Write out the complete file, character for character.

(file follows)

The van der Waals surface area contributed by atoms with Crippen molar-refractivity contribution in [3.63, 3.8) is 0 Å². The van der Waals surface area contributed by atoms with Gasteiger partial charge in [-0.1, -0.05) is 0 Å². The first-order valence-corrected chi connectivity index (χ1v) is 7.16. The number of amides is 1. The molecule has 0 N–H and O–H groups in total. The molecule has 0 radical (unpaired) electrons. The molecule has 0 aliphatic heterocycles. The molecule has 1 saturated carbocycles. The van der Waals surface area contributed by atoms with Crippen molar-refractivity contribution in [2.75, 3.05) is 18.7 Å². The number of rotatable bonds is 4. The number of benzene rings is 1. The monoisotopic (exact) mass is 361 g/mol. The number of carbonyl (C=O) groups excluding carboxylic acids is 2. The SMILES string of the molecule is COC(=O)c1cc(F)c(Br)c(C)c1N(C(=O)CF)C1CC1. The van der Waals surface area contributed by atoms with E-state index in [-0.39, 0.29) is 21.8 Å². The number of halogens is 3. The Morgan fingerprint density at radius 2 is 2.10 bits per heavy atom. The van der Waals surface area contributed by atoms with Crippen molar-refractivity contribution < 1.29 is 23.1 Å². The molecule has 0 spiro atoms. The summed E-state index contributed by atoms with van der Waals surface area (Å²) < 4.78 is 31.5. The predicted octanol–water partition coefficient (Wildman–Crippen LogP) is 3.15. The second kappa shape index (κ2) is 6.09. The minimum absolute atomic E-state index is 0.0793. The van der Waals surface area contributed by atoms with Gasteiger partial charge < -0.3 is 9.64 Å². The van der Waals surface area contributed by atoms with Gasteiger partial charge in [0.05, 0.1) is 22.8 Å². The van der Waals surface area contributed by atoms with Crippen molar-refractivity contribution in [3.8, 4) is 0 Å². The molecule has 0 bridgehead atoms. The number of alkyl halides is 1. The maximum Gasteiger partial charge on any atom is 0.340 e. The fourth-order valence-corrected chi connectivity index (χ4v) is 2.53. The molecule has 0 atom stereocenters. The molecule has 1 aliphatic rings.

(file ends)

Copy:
The van der Waals surface area contributed by atoms with Crippen molar-refractivity contribution in [3.63, 3.8) is 0 Å². The van der Waals surface area contributed by atoms with Gasteiger partial charge in [-0.1, -0.05) is 0 Å². The first-order valence-corrected chi connectivity index (χ1v) is 7.16. The number of amides is 1. The molecule has 0 N–H and O–H groups in total. The molecule has 0 radical (unpaired) electrons. The molecule has 0 aliphatic heterocycles. The molecule has 1 saturated carbocycles. The van der Waals surface area contributed by atoms with Crippen molar-refractivity contribution in [2.75, 3.05) is 18.7 Å². The number of rotatable bonds is 4. The number of benzene rings is 1. The monoisotopic (exact) mass is 361 g/mol. The number of carbonyl (C=O) groups excluding carboxylic acids is 2. The SMILES string of the molecule is COC(=O)c1cc(F)c(Br)c(C)c1N(C(=O)CF)C1CC1. The van der Waals surface area contributed by atoms with E-state index in [-0.39, 0.29) is 21.8 Å². The number of halogens is 3. The Morgan fingerprint density at radius 2 is 2.10 bits per heavy atom. The van der Waals surface area contributed by atoms with Crippen molar-refractivity contribution < 1.29 is 23.1 Å². The molecule has 0 spiro atoms. The summed E-state index contributed by atoms with van der Waals surface area (Å²) < 4.78 is 31.5. The predicted octanol–water partition coefficient (Wildman–Crippen LogP) is 3.15. The second kappa shape index (κ2) is 6.09. The minimum absolute atomic E-state index is 0.0793. The van der Waals surface area contributed by atoms with Gasteiger partial charge < -0.3 is 9.64 Å². The van der Waals surface area contributed by atoms with Gasteiger partial charge in [0.05, 0.1) is 22.8 Å². The van der Waals surface area contributed by atoms with Crippen molar-refractivity contribution in [3.8, 4) is 0 Å². The molecule has 0 bridgehead atoms. The number of alkyl halides is 1. The maximum Gasteiger partial charge on any atom is 0.340 e. The fourth-order valence-corrected chi connectivity index (χ4v) is 2.53. The molecule has 0 atom stereocenters. The molecule has 1 aliphatic rings.